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The Voyage of Spectacle Travel

The Voyage

Spectacles

Andy and Melissa are sailing around the world on their 48-foot sailboat, Spectacle.

The Position

Bali, Indonesia

The Pictures

The Voyage of Spectacle

Archive for the ‘Travel’ Category

Spectacle in Sydney — Day 1

Posted by: melissa

 The alarm went off and we were all really dragging.  That little tease of sleep wasn’t totally satisfying, but after a caffeinated beverage, a slightly less intense adrenalin-high kicked in to assist us through this day.  We moved the boat over to Rushcutters Bay to the D’Albora Marina.  Once we arrived and tied to the dock, I suddenly became obsessed with bathing … a hot shower was my mission in life.  So we packed up the shower bag and headed up to the office to get the key to the facilities when the quarantine guy showed up.  He delivered a minor admonishment for leaving the boat without clearing quarantine, and I didn’t care.  I said something to the effect of:  “I haven’t showered in over 9 days so I need you to clear me and my person immediately because I am going to the shower right now.” 

Andy stayed with the quarantine guy as he looked for potential dangers, organic material, and introduced species.  His services cost AUS $416 making this the most expensive check-in process we’ve ever experienced.  He indicated that a good chunk of the charge was overtime to come on a Sunday.  We could’ve avoided overtime rates by staying on the boat until Monday morning, but that just wasn’t in the cards.  And he did take out all of the garbage in a fancy trash bag with official “Danger” and “Quarantine” stencils on it.  Whatever.  I didn’t care as I was luxuriating in a hot shower!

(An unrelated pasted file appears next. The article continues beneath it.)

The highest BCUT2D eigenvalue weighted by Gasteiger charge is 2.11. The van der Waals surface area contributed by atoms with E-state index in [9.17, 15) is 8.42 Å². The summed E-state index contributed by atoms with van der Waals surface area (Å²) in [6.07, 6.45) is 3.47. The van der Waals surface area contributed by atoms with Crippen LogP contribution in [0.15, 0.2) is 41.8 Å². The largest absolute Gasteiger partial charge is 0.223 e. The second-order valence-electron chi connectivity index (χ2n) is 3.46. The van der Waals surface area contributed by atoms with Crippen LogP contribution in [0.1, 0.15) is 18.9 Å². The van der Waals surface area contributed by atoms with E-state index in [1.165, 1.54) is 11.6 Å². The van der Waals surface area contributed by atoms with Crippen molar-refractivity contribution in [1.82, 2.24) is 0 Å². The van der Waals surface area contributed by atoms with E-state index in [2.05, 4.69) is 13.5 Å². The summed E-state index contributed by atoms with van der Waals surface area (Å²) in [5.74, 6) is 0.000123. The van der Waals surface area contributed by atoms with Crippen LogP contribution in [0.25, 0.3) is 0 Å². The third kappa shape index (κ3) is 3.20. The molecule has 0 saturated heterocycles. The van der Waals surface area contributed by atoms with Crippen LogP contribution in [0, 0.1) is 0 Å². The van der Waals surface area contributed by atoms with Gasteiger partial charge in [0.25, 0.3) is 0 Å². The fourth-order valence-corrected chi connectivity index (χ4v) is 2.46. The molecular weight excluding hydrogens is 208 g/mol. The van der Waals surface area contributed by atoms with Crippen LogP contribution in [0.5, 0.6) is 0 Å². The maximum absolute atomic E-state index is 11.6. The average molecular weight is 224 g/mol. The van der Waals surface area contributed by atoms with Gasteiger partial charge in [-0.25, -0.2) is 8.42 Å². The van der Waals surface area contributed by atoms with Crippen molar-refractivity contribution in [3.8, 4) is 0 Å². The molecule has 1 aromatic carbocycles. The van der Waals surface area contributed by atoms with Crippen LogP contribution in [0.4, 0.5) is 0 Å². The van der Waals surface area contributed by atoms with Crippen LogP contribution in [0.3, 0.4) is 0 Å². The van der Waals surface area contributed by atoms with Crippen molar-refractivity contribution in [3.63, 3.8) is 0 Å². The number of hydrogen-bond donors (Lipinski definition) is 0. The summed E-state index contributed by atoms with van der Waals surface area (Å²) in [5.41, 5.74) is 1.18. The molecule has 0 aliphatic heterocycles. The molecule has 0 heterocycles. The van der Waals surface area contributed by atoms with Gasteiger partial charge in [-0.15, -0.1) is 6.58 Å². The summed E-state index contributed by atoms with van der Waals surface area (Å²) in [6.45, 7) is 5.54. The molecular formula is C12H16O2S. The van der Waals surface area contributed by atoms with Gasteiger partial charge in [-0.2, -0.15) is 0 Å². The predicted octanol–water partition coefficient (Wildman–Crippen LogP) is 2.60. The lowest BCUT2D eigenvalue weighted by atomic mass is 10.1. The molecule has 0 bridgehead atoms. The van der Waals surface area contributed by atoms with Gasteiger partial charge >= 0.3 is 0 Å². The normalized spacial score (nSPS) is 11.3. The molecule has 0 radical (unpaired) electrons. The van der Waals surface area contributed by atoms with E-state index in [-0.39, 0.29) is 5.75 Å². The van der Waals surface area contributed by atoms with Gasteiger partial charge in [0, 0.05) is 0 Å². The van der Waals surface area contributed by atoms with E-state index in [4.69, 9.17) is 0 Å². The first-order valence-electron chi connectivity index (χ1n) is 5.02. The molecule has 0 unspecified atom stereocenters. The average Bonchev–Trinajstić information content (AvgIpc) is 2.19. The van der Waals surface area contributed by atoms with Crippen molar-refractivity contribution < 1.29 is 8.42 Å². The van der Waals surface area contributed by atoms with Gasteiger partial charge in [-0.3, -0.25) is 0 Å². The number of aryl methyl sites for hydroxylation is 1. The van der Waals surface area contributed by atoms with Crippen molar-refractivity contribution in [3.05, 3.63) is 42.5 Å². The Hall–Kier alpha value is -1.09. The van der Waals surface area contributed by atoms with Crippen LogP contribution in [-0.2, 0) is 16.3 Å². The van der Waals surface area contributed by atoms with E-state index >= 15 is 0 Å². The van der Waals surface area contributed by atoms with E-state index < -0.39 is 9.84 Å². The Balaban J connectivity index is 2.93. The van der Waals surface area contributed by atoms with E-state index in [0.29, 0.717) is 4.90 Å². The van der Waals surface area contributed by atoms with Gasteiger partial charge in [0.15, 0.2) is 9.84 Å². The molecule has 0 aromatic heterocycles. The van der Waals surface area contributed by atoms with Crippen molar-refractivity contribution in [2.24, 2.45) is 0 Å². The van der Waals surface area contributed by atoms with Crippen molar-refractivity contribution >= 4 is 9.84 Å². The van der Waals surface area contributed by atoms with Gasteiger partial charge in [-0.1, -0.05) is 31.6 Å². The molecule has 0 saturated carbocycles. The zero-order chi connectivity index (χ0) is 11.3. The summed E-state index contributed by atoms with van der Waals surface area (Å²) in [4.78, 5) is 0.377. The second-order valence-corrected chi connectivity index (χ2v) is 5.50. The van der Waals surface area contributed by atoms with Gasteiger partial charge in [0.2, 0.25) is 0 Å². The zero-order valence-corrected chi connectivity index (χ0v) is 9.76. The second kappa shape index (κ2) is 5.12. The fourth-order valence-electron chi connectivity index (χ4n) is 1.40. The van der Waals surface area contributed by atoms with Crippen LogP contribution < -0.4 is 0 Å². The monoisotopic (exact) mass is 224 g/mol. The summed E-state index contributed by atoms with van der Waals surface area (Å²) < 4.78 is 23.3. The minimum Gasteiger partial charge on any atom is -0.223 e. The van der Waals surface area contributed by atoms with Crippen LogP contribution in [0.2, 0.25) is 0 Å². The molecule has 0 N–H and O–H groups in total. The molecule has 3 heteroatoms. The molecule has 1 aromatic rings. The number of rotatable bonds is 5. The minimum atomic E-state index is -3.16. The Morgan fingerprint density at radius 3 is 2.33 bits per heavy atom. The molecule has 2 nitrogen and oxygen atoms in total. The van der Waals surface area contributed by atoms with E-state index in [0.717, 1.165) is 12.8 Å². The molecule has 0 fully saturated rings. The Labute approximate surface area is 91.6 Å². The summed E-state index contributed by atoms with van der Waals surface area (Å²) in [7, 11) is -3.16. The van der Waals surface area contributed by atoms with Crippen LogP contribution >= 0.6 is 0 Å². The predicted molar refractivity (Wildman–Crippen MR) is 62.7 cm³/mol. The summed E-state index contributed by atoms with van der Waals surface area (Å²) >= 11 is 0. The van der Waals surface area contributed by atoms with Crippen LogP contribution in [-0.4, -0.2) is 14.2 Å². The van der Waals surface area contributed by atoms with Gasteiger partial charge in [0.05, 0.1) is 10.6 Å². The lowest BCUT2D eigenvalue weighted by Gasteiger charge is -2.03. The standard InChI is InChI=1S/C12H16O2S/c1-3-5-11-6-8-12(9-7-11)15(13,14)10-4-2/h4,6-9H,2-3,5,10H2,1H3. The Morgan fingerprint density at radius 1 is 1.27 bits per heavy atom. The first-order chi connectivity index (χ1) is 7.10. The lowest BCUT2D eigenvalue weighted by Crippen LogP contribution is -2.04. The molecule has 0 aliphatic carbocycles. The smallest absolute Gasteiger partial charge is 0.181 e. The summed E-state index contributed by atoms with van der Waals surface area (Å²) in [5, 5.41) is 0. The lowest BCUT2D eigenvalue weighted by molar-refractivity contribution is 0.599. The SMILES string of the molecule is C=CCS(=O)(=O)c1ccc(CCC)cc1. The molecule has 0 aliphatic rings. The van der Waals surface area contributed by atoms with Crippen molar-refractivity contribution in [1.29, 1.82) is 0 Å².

Icebergs at Bondi Beach

Icebergs at Bondi Beach

As it turns out, Andy’s close friend from Mizzou was visiting Sydney on business travel from Bangkok, where he now lives and works.  As we pulled into the marina, Jason was waiting for us with hot flat whites and wow that was the most delicious coffee I’ve ever had!  After we cleaned up a little, we jumped in a cab and headed over to Icebergs, the famous restaurant with sweeping views of Bondi Beach.  We had a fabulous lunch with plenty of wine, and experienced the same “land sickness” episodes that we usually experience at our first onshore meal.  I started to relax a little, but I still felt like I was running pretty high on adrenalin.

After lunch, the boys went to check out the Cruising Yacht Club of Australia which is right next door to our marina.  The CYCA sponsors the annual Sydney to Hobart race which is both famous and infamous.  Since we had just crossed the Tasman, we were feeling a special affinity towards those brave enough to take on sailing in those latitudes!  Additionally, tenants at D’Albora Rushcutters are welcome to the private bar and restaurant so I’m sure we’ll be taking advantage of that in the future!  I, on the other hand, went for a relaxing lay down with my book.

Soon it was time to get up and eat again!  There’s so much great stuff to do in Sydney, and with Ryan on his last day, and Jason in town to visit, we were eager to get to it! 

We hopped in a taxi and went to an area called The Rocks which is right on the Bay and across from the Opera House and Harbor Bridge.  It’s a very cool part of town with all sorts of outdoor bars and restaurants and people milling around, so we decided to sit down and have an adult beverage.  We happened to be there during the Luminous Festival, and Sydneysiders were treated to huge, high-powered light shows with the Opera House as the canvas.  It was absolutely stunning and mesmerizing.